Massachusetts was early to the health care reform struggle and early to learn that reform did not equal lower spending. It has identified hospital costs as a particular issue and a recent report details trends in hospital pricing in the state. (Mass. Report) The Health Policy Commission was particularly concerned with what it viewed as significant variation in prices for the same services, with much of the volume in the state at higher-priced providers. The amount of variation can be as much as 2 to 3 times, and the variation in pricing drives variation in episode of care spending. The Commission found shockingly that reform did not change the amount of variation–it has remained basically the same for hospitals and has actually increased in prices for physician services.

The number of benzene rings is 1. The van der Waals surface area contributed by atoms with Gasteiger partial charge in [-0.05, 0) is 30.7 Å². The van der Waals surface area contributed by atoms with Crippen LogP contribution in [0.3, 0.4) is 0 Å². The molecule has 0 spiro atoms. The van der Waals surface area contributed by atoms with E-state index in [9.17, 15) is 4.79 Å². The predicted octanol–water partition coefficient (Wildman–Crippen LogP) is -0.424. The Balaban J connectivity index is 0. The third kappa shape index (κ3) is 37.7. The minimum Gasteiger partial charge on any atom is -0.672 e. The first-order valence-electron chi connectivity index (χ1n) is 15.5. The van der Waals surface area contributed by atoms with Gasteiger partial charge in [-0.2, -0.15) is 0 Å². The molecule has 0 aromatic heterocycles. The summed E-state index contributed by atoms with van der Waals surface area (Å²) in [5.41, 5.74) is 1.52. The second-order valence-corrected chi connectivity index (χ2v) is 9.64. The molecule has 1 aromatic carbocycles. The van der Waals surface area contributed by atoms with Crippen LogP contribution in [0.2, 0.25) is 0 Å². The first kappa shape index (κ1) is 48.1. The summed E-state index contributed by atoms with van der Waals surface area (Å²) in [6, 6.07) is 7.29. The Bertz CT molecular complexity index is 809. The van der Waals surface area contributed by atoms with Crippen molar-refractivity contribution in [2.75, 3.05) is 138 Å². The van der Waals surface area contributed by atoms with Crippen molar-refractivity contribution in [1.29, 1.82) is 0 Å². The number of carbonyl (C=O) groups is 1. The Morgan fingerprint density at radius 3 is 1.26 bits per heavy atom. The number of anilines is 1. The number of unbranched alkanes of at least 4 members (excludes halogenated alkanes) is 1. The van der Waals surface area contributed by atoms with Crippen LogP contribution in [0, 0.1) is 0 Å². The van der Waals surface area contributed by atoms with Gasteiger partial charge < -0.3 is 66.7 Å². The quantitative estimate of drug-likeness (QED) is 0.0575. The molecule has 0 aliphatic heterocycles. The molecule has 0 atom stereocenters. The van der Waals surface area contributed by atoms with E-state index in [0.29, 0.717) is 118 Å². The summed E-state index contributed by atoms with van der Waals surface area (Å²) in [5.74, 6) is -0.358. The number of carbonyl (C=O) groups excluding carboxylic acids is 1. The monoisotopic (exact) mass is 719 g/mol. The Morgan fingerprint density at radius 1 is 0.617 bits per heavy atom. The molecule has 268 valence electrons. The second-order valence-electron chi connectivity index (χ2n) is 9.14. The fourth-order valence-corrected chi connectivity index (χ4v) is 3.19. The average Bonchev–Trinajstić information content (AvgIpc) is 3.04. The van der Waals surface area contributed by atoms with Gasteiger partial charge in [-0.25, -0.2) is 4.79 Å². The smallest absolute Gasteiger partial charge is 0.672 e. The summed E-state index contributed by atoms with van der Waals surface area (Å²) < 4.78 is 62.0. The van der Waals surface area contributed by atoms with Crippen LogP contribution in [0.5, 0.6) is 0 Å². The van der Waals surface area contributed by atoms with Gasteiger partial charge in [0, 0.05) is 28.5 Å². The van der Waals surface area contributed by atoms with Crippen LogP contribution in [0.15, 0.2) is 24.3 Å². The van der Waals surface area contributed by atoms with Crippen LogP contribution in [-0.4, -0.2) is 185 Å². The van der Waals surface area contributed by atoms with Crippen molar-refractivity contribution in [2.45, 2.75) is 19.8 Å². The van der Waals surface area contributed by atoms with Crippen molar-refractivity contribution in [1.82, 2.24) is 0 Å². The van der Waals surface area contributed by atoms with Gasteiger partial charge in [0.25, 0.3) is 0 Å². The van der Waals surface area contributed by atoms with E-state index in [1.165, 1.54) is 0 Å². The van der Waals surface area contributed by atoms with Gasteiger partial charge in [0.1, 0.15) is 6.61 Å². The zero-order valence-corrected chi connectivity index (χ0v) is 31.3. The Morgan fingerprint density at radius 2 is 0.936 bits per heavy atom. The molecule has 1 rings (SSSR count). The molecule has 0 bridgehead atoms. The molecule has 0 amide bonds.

Contrary to standard economics, volume is concentrated at high-priced hospitals, in fact those hospitals are getting greater market share. And of course, higher prices appear uncorrelated to better performance on quality measures or better outcomes for patients. Consistent with standard economics, less competition was associated with higher prices; contrary to them, larger hospitals have higher prices, so are showing no benefits of scale. It appears that size allows more spending on marketing, which builds brand, which is then exploited to demand higher prices from payers.
And of course, since legislative and regulatory intervention has worked so well to address the problem so far, the Commission suggests that price variation is unlikely to diminish without further intervention. The right time to intervene would have been when hospitals were consolidating and when they were buying physician practices and other care assets.